SOUTH CAROLINA DEPARTMENT OF MENTAL HEALTH
Columbia, South Carolina

OFFICE OF THE STATE COMMISSIONER OF MENTAL HEALTH DIRECTIVE NO. 772-92
(5-100)

TO:               All Organizational Components

SUBJECT:   Consent to Medical Treatment, Electroconvulsive Therapy and Neuroleptic Medications

 

I. Purpose

The purpose of this directive is to implement South Carolina Code Section 44-22-40 and Section 44-22-140 relating to obtaining consent for the provision of treatment for patients of the Department of Mental Health.

II. Definitions

A. Major medical treatment means a medical, surgical or diagnostic intervention or procedure where a general anesthetic is used or which involves significant invasions of bodily integrity requiring an incision or producing substantial pain, discomfort, debilitation, or having a significant recovery period.

B. Unable to consent means unable to appreciate the nature and implication of the patient's condition and proposed health care, to make a reasoned decision concerning the proposed health care, or to communicate that decision in an unambiguous manner.

C. Reasonably available means that a person to be contacted may be contacted with diligent efforts by the attending physician or another person acting on behalf of the attending physician.

III.  Requirement for Consent

A. Consent Required. Except as set forth in paragraphs C., D. and E. below, an adult patient believed to be in need of neuroleptic medication, electroconvulsive therapy or major medical treatment is to be consulted concerning his or her condition and an informed consent obtained prior to administering neuroleptic medication, performing electroconvulsive therapy or major medical treatment. (For treatment of minors, see paragraph VI.) If it is determined and certified by two licensed physicians, each of whom has examined the patient, that the patient is unable to consent, -informed consent for the neuroleptic medication, major medical treatment or electroconvulsive therapy shall be obtained from a substitute decision-maker acting on the patient's behalf (see paragraph V. below).

B. Informed Consent. To constitute informed consent, adequate information must be provided to the patient or substitute decision-maker. What constitutes adequate information is a medical determination partly dependent upon the circumstances of each individual patient. The -scope of the physician's duty is measured by what information a reasonable medical practitioner in the same branch of medicine would supply the patient or substitute decision-maker under the same or similar circumstances.

C. Emergency Exception. Major medical treatment and neuroleptic medication may be provided without consent to a patient who is unable to consent, if the delay in locating the substitute decision-maker presents a substantial risk of death, serious permanent disfigurement, loss or impairment of functioning of a bodily member or organ, or some other serious threat to the patient's health. The circumstances justifying rendering the treatment without consent shall be documented in the patient's medical record.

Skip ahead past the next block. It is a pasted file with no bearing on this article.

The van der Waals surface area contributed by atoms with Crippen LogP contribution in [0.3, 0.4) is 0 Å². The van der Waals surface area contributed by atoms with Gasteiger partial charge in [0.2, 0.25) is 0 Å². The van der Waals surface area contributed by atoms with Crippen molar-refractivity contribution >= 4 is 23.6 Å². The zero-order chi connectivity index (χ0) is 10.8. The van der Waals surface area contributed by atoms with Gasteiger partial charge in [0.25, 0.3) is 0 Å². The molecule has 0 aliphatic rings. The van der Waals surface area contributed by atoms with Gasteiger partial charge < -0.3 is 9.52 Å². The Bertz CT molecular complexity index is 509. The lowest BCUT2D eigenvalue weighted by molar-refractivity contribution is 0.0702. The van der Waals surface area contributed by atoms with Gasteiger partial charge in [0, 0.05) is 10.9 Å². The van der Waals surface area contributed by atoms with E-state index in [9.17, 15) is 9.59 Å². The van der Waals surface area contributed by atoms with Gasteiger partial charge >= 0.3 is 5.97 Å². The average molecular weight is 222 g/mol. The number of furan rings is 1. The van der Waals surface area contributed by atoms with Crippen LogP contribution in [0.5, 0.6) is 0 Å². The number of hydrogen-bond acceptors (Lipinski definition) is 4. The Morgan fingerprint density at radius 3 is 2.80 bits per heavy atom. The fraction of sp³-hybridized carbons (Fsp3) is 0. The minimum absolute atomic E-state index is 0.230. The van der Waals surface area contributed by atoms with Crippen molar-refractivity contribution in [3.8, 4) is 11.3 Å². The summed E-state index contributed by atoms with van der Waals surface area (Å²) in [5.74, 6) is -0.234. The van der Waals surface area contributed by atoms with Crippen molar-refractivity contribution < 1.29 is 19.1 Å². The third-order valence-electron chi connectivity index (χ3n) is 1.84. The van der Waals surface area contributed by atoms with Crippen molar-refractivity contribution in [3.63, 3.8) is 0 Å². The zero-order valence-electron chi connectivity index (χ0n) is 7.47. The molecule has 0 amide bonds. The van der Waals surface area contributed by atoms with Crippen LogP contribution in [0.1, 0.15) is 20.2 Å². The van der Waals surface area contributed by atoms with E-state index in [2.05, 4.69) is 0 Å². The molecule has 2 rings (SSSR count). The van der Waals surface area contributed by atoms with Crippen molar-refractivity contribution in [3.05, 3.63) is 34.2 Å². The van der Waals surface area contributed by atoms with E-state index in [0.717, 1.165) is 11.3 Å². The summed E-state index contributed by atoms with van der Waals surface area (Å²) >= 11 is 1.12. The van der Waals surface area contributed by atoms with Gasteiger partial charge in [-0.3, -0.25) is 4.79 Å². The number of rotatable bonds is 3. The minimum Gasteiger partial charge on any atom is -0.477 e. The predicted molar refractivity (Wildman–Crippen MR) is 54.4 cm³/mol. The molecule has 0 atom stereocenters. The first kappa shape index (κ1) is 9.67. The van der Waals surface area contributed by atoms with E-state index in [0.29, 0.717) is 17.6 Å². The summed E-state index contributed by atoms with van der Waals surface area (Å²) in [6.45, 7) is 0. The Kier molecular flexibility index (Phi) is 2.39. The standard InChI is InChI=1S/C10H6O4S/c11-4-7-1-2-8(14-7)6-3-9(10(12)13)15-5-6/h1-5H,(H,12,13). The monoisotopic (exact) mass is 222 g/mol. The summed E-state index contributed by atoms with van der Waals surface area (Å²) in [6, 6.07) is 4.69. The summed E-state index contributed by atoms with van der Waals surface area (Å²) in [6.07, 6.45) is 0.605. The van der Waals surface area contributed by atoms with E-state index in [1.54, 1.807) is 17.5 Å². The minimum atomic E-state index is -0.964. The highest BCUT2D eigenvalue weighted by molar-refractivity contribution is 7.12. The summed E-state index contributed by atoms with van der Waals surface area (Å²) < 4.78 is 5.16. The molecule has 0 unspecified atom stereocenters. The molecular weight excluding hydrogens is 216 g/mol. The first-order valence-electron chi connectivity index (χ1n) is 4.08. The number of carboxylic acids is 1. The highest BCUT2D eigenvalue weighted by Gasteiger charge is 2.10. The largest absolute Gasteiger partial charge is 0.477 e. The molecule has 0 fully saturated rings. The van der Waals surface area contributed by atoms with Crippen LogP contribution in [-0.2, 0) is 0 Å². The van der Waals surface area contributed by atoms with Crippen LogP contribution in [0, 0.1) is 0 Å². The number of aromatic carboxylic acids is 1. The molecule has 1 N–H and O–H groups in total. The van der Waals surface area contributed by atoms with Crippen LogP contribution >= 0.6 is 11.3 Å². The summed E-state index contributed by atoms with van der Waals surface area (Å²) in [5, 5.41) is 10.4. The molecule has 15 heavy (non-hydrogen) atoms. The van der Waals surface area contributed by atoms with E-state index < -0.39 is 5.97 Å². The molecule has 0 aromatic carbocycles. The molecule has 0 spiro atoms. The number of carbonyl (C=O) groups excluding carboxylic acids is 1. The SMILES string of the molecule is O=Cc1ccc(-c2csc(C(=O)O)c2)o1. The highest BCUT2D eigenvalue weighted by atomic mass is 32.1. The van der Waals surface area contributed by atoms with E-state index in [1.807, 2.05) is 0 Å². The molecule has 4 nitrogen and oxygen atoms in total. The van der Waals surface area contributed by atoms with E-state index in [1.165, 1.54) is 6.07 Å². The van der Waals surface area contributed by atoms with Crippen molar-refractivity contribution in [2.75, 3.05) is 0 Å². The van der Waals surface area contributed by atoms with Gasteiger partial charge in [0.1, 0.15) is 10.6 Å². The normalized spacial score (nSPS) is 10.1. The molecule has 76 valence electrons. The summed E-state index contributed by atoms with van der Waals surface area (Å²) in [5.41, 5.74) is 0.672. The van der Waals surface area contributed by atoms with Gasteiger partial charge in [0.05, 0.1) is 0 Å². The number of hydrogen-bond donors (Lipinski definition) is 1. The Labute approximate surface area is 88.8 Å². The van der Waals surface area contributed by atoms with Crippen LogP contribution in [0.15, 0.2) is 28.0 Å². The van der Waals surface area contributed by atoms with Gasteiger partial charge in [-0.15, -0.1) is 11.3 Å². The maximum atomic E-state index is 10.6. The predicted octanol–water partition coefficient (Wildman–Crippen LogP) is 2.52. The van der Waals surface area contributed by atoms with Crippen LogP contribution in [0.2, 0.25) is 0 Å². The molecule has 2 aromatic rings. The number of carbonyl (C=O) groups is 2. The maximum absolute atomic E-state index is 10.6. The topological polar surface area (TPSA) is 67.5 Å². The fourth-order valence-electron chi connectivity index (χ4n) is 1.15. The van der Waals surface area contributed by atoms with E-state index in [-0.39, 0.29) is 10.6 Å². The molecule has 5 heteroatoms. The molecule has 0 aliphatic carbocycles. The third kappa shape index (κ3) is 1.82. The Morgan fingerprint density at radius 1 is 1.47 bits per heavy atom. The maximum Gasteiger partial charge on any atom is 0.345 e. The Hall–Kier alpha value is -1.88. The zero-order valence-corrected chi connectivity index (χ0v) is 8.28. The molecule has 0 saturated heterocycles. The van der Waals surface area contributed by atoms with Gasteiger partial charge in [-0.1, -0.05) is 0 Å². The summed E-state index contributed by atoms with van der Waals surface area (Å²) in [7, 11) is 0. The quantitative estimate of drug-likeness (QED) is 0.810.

D. Exception When No Available Substitute. Major medical treatment, neuroleptic medication or electroconvulsive therapy may be provided without consent to a patient who is unable to consent when there is no substitute decision-maker reasonably available and willing to be consulted (i.e., the patient has no close relatives, or the relatives cannot be located, or no relative is willing to make decisions for the patient) and the care is necessary for the relief of suffering or restoration of bodily function or to preserve the life, health, or bodily integrity of the patient. The circumstances justifying rendering the treatment without consent shall be documented in the patient's medical record.

E. Exception for Neuroleptics. In the event of a refusal of consent to the administration of neuroleptic medication, referral should be made to the SCDMH Directive entitled "Refusal of Medication by Patients in Mental Health Facilities," which outlines the circumstances in which medication may be administered over the objections of an involuntarily committed patient.

IV. Determination of Inability to Consent

Unless there has previously been a judicial determination that the patient is an incapacitated person ' the patient's inability to consent shall be certified by two licensed physicians, each Of whom has examined the patient. (Note: An order for involuntary commitment is not a judicial determination of incapacity.)

A. In certifying that a patient is unable to consent, a physician shall state his or her opinion as to each of the following:

1. The cause and nature of the inability to consent (i.e., mental illness, physical illness, etc.);

2. The extent of the inability to consent (i.e., unable to make a reasoned decision concerning the proposed health care, unable to communicate decisions in an unambiguous manner, etc.); and

3. The probable duration of the inability to consent (i.e., permanent, until the patient has regained consciousness, etc.).